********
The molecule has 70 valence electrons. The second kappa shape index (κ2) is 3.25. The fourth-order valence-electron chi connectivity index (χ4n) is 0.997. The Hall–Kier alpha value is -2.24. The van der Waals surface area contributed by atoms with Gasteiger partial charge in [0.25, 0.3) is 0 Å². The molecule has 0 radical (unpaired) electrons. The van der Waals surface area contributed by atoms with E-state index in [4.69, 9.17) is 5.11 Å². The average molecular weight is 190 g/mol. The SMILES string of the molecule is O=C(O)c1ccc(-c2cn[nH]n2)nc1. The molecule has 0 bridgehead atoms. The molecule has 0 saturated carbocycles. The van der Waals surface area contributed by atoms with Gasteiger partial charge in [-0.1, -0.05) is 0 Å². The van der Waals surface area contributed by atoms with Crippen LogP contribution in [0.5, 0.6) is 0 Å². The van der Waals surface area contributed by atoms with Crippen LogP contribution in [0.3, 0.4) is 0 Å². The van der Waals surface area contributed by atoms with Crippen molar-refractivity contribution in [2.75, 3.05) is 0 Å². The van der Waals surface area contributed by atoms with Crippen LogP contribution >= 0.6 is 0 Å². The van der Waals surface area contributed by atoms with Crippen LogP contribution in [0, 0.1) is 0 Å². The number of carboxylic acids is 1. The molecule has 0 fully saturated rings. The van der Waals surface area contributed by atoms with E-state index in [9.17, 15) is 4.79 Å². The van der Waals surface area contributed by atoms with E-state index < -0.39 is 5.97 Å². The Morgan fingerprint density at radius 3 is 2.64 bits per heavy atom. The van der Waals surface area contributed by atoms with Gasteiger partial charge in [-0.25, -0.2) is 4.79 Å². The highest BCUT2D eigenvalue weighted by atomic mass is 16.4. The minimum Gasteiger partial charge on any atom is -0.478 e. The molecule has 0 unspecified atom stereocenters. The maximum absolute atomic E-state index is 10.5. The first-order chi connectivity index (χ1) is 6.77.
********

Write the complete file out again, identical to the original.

The molecule has 70 valence electrons. The second kappa shape index (κ2) is 3.25. The fourth-order valence-electron chi connectivity index (χ4n) is 0.997. The Hall–Kier alpha value is -2.24. The van der Waals surface area contributed by atoms with Gasteiger partial charge in [0.25, 0.3) is 0 Å². The molecule has 0 radical (unpaired) electrons. The van der Waals surface area contributed by atoms with E-state index in [4.69, 9.17) is 5.11 Å². The average molecular weight is 190 g/mol. The SMILES string of the molecule is O=C(O)c1ccc(-c2cn[nH]n2)nc1. The molecule has 0 bridgehead atoms. The molecule has 0 saturated carbocycles. The van der Waals surface area contributed by atoms with Gasteiger partial charge in [-0.1, -0.05) is 0 Å². The van der Waals surface area contributed by atoms with Crippen LogP contribution in [0.5, 0.6) is 0 Å². The van der Waals surface area contributed by atoms with Crippen LogP contribution in [0.3, 0.4) is 0 Å². The van der Waals surface area contributed by atoms with Crippen molar-refractivity contribution in [2.75, 3.05) is 0 Å². The van der Waals surface area contributed by atoms with Crippen LogP contribution >= 0.6 is 0 Å². The van der Waals surface area contributed by atoms with Crippen LogP contribution in [0, 0.1) is 0 Å². The number of carboxylic acids is 1. The molecule has 0 fully saturated rings. The van der Waals surface area contributed by atoms with E-state index in [9.17, 15) is 4.79 Å². The van der Waals surface area contributed by atoms with E-state index < -0.39 is 5.97 Å². The Morgan fingerprint density at radius 3 is 2.64 bits per heavy atom. The van der Waals surface area contributed by atoms with Gasteiger partial charge in [-0.25, -0.2) is 4.79 Å². The highest BCUT2D eigenvalue weighted by atomic mass is 16.4. The minimum Gasteiger partial charge on any atom is -0.478 e. The molecule has 0 unspecified atom stereocenters. The maximum absolute atomic E-state index is 10.5. The first-order chi connectivity index (χ1) is 6.77.